Best mattress to keep away the "dip"

I sleep in one exact spot on my bed at all times. I am not a petite person but I’m not enormous either. I have a fairly expensive firm coil spring mattress I’ve had awhile. Since it only has mattress on one side, there is only 2 ways I can flip it to get out of the dip. I want to buy a new mattress and want to know what kind resists the “dip” the longest. Memory Foam? Gel foam? Latex? I have spinal injury, so it’s important I find the right mattress. Because of my back issues, I frequently use a heating pad if that matters. Thanks in advance for your feedback.

Hi mslmsmc,

You are wise to look at the materials in a mattress instead of a brand name.

Latex is the most durable and longest lasting of all the foams. It softens more slowly and gradually than other foams and it will also last significantly longer before it breaks down (and forms dips). I would choose between blended Talalay or 100% natural Dunlop as these tend to be the most durable although almost all latex is more durable than most other foams.

Memory foam can also be long lasting but not as long as latex. While there are many factors involved in the durability of memory foam … the single most important is the density. Look for memory foam 5 lbs density or more. Bear in mind that all memory foam will soften significantly over the first few weeks and then the softening will become more gradual.

Most of what people call “gel foam” is memory foam with some gel infused in it. Because gel is heavier than memory foam … if you infuse gel in 4 lb memory foam (medium quality), it will become heavier and can weigh as much as 5 lb memory foam. The “base foam” is still 4 lb however and will tend to have the durability issues of 4 lb memory foam. The lowest quality of memory foam (3 lb and even less) for some may only last a matter of months.

There are also gels that are only gel (not infused in memory foam) such as Technogel or a “buckling column” version such as Orthogel or Intelligel which are made under license of EdiZone. These are very durable however they are also very expensive and the cost may not relate to the benefits for many people.

Polyfoam has a very wide range of quality and can range from very cheap and low density (in some cases under 1.0 lb) which will break down very quickly to very high quality (HR polyfoam of 2.5 lb density or more) and more expensive. Medium quality polyfoam will usually start at about 1.8 lb density and would be suitable for a mattress support core or for use with certain types of construction in the comfort layers of lower priced mattresses. The higher quality the polyfoam the longer it will last although in most grades you will see more rapid early softening as well and then the softening rate will become more gradual. You will rarely see HR polyfoam in the comfort layers of most commercial mattresses as it is more expensive than the cheaper polyfoams.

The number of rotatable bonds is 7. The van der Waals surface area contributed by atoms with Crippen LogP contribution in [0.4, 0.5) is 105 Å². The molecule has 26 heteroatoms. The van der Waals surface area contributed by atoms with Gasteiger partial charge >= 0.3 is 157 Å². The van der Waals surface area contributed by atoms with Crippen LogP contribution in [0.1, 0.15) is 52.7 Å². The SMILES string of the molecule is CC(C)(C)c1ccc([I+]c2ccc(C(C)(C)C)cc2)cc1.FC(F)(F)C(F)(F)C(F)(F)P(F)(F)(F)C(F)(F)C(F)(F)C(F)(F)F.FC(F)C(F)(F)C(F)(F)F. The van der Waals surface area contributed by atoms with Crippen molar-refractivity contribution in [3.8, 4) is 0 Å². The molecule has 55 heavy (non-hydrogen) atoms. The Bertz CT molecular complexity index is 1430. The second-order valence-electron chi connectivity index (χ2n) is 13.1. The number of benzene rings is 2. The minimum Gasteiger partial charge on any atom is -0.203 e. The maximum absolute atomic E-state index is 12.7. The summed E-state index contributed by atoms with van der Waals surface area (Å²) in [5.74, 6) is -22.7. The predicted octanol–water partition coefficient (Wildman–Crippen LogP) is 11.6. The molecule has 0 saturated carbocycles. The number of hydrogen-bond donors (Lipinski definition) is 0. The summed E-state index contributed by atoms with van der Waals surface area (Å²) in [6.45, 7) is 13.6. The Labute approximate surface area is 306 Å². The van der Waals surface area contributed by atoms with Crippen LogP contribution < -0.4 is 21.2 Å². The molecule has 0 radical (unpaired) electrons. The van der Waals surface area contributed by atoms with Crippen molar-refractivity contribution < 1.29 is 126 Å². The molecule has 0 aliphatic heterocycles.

So in a nutshell, of all the foams … latex is by far the most durable. It will not soften as much or as quickly as others (softening can happen even without any “dips”) and it will also not break down as quickly (when the dips start to appear). The best rule is to avoid all polyfoam (or at least more than an inch) in the upper layers of a mattress unless you are buying it from a local mattress manufacturer who will tell you the quality they are using and how long you can reasonably expect it to last. Memory foam can be a good choice for some but is not a good idea to use with any heating devices as this will make it far too soft and I would tend to avoid it with back issues as well as it is not a supportive foam (which is why it is never used in the support layers of a mattress).

If I was in your shoes … I would be looking for a latex comfort layer (thickness and softness to be deterrmined by your weight distribution, sleeping positions, and sensitivity to pressure) over a support core of either an innerspring, HD polyfoam (1.8 lb density and preferably higher), or latex (either Talalay or Dunlop).


Thanks. Would a latex topper compensate for the dips in my current innerspring mattress? :unsure:

What abt this with the 4" med firm topper?

Hi mslmsmc,

Once your mattress has dips or has become too soft … then a topper is not the best way to go. If the materials are worn out … then the topper will just follow the soft spot or the dip and even though it may feel a little better … it may create new problems. Toppers will help with a mattress that is too firm on top … not so much with materials that are either too soft or worn out.

Absolutecomfortonsale sells good quality material but I would certainly hesitate to put 4" of anything on top of an existing mattress. This in addition to the soft (degraded) material that is already on top of your mattress would turn the previous comfort layers into support layers and would likely create another issue (support layers that were far too soft). It would be rare than someone would need more than a couple inches of latex even on top of an existing mattress that was too firm.

I would also question the IFD (also called ILD) ratings of their Dunlop latex. To my knowledge, there is no pincore Dunlop that has an IFD as soft as 16 - 18 in that density even though many sites list their Dunlop as being very soft. I believe that this is a misunderstanding that comes from a very different method of expressing IFD in Asia which has not been translated into North American terms correctly. Their Dunlop is certainly high quality and is now from Thailand (it used to come from Sri Lanka) but I doubt it is that low ILD.